Based on all my conversations, my best guess is that the Democrats are going to drag out their fact-finding mission until Thanksgiving, then spend the period of Thanksgiving to Christmas building articles of impeachment. They would then refer the matter to the Senate at the end of the year and the Senate would take it up after the first of the year.

Imagine Warren, Sanders, and Harris being waylaid in Washington by Trump’s trial in the final weeks before Iowa. The current timetable is bad enough, taking them off the trail for part of November and virtually all of December (all in the name of pretending to carefully consider the evidence before casting the most predictable vote of their lives). But at least in that case they’re back on the stump for the last month before the caucuses, putting in face time with voters and regaling them with impeachment war stories. If Erickson’s right, though, they might lose that entire final month instead of December. Picture poor Bernie Sanders trying to manage his health while also doing occasional late-night weeknight flights to Iowa before turning immediately around after a rally and getting back to D.C. before noon.

Now, a question: Is this a feature of impeachment for Pelosi instead of a bug? My guess is that Nancy strongly prefers Biden as the nominee, not just because he knows him well but because she’s a bottom-line politician. Who’s most likely to beat Trump in the general election? Virtually every poll says it’s Biden. Biden is also enough of a known quantity ideologically that it’d be harder for Republicans to tar him, and by extension downballot Democrats, as wild-eyed radicals than it would be if Warren or Sanders topped the ticket. All of that sounds good to Pelosi. And so you begin to wonder — if she can give Biden a little edge by delaying impeachment for a few weeks, forcing Warren and Sanders to stay put in Washington into next year, why not do it? A few weeks means nothing to Democrats in the House. It could mean a lot in creating an advantage for an “electable” centrist Democrat in the race.

Another question, though: How much will in-person retail campaigning really matter? Yeah, granted, voters in Iowa and New Hampshire expect face time with the candidates but they’ll understand that these are extraordinary circumstances. How much would the Warren campaign suffer if, say, they organized a bunch of “virtual rallies” in the evening during the impeachment trial in which the candidate agreed to appear via closed-circuit TV at select locations in the early states? She could take questions remotely from people in the audience just to make clear to them that she’s interacting with them personally, not airing a recorded spiel. Imagine, say, three or four one-hour virtual rallies a night, beginning at 8 p.m. Then, on Sunday, she could fly out to an early state and barnstorm for 12 hours before returning to D.C. It’ll be grueling but campaigning is grueling already. And at least virtual rallies would prevent them the candidates from having to fly out on weeknights for rallies before turning around in the wee hours.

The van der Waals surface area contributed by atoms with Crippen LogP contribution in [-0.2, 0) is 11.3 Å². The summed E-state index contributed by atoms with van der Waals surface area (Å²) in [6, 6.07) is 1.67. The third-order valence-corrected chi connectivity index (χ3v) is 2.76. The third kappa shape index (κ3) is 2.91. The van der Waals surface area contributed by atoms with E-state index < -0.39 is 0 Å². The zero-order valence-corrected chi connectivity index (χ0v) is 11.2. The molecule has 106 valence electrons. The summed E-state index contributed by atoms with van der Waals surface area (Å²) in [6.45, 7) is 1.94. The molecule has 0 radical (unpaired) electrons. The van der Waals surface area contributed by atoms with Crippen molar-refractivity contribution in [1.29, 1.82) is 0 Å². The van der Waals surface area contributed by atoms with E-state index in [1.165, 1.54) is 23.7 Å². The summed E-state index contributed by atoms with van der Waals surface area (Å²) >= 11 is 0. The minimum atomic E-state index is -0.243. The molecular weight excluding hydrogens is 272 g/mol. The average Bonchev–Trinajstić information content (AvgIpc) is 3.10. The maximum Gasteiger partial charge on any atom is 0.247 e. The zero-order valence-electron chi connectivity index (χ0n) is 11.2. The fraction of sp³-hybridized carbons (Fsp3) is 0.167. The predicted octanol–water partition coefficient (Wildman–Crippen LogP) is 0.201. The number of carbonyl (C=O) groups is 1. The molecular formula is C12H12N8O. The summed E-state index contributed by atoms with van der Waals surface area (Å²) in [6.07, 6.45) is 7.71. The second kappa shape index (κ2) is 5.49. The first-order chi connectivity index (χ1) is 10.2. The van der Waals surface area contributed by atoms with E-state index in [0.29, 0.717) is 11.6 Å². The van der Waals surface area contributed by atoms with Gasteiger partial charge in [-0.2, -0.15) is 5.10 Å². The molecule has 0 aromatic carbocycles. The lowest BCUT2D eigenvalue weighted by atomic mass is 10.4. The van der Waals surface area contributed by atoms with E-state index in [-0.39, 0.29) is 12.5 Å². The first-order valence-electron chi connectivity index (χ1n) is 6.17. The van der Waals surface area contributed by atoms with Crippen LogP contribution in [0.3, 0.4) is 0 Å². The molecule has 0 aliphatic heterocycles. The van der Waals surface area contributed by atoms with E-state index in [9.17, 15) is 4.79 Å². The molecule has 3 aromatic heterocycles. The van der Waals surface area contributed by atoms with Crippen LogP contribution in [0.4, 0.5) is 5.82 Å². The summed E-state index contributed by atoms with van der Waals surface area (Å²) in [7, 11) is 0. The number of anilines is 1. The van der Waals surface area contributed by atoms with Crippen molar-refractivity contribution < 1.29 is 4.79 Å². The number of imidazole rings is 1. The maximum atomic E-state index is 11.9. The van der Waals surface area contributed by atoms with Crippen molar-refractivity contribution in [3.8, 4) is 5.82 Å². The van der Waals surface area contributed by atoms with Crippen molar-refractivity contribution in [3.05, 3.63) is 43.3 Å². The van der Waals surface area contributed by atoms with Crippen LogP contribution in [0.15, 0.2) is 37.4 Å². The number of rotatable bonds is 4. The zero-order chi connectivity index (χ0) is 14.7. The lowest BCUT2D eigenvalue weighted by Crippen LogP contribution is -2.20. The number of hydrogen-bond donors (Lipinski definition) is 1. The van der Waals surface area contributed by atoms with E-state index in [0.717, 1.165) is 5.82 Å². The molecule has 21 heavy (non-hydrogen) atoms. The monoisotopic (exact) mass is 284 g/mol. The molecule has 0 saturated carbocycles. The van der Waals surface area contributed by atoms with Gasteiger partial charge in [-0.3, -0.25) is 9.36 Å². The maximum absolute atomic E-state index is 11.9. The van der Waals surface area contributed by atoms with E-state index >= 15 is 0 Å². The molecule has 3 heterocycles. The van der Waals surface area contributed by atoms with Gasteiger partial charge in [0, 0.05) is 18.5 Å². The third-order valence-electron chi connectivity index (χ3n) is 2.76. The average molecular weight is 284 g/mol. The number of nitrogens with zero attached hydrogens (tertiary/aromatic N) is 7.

The only wrinkle with virtual rallies is that some desperate competitor, maybe Harris, is destined to try to show off their comparative energy to primary voters by flying out in the evening and appearing in person. If Warren’s doing simulcasts five nights a week while Harris is actually landing in Iowa three nights a week, say, how much does Harris benefit from that? If her polls start to climb, will Warren be forced to start flying out on weeknights too? There’s a strong prisoner’s dilemma here.

I’m tempted to say that Buttigieg is the chief beneficiary of all this just because no one expects low-energy Grandpa Joe to become a dynamo on the trail with the competition suddenly off the field. But will the spotlight on impeachment actually leave him in the shadows? Voters will be hanging on what the actual jurors in Trump’s trial have to say after the day’s proceedings are over. Between that and Mayor Pete’s 8,000th rote speech about health care, what’s more likely to attract interest from Iowans and New Hampshirites?